2022 - Special Issue: Ludomaterialities

Recent Submissions

Now showing 1 - 13 of 13
  • Article
    Game, Play and Material. An Introduction
    Clüver, Claudius; Kanderske, Max; Walsdorff, Finja; Schemer-Reinhard, Timo; Kammler, Arvid; Glaser, Tim (2022) , S. 1-12
  • Article
    On the Reification of Game Culture Using the Example of Sharing. How Multiple Social Practices Have Turned Into a Single Button
    Schemer-Reinhard, Timo (2022) , S. 117-137
    In 2013, Sony introduced a new interface element with the PS4 game controller DualShock 4: its own share button. The article uses this button to open up two thematic fields and bring them together. First, the button is discussed as a basic interface element. It is shown that technically mediated processes, which are to be triggered by buttons, must always have a strong conciseness and a high degree of enculturation. Second, sharing is discussed as a changing social practice. It is shown how practices of sharing have changed and differentiated under the conditions of digital net-worked media in general and in the context of play and games in particular. Against this background, the successful introduction of the PS4 share button shows that sharing in the context of digital games has achieved a level of conciseness and enculturation that is necessary for a button to function.
  • Article
    Paper and Polygon. Theming and Materiality in Game Studies and Game Design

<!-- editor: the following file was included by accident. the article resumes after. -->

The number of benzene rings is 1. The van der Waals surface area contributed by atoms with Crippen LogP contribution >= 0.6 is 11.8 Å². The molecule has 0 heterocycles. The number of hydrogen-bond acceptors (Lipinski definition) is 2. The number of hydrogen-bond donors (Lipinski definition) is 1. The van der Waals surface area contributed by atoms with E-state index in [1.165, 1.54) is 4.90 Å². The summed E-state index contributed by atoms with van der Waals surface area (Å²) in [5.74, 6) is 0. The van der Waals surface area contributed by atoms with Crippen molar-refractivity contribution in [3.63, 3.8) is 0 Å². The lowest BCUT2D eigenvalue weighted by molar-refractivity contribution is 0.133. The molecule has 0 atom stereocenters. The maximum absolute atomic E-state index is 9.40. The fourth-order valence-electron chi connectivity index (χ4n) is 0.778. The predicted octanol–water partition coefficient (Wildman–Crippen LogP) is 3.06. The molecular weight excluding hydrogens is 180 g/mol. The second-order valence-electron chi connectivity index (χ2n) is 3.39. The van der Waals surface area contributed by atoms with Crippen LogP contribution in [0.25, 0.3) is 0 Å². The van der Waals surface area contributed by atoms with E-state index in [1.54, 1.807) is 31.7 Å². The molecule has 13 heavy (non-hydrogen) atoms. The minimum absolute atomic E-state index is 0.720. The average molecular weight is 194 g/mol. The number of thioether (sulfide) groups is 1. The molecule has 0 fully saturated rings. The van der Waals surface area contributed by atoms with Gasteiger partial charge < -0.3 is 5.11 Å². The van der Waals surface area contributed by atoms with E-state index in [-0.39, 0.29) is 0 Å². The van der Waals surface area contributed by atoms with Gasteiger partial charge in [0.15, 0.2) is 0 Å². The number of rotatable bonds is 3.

Raczkowski, Felix (2022) , S. 13-28
    This contribution to the research on games and materiality has two goals. One the one hand, it deals with a problematic generalization in computer game research and, on the other hand, it tries to point out an omission in game studies and gives some hints as to which investigations of game ma-teriality this omission requires. The problematic generalization is that games are themable, meaning that every game can be equipped with an arbitrary representation (theme) without changing, while the omission concerns the lack of research on the decisive role of materialities in the game design process, which has only been taken into account by publica-tions on design practice. The underlying assumption is that there is a rela-tionship between both topics that makes it possible to criticize the gener-alization with regards to the omission. Accordingly, this paper is divided into three sections: (1) an explanation of critique of the idea of theming; (2) an elaboration on its generalization with reference to pedagogy in the sec-ond part, and outlining a proposal for dealing with the materiality of digital games in the third part.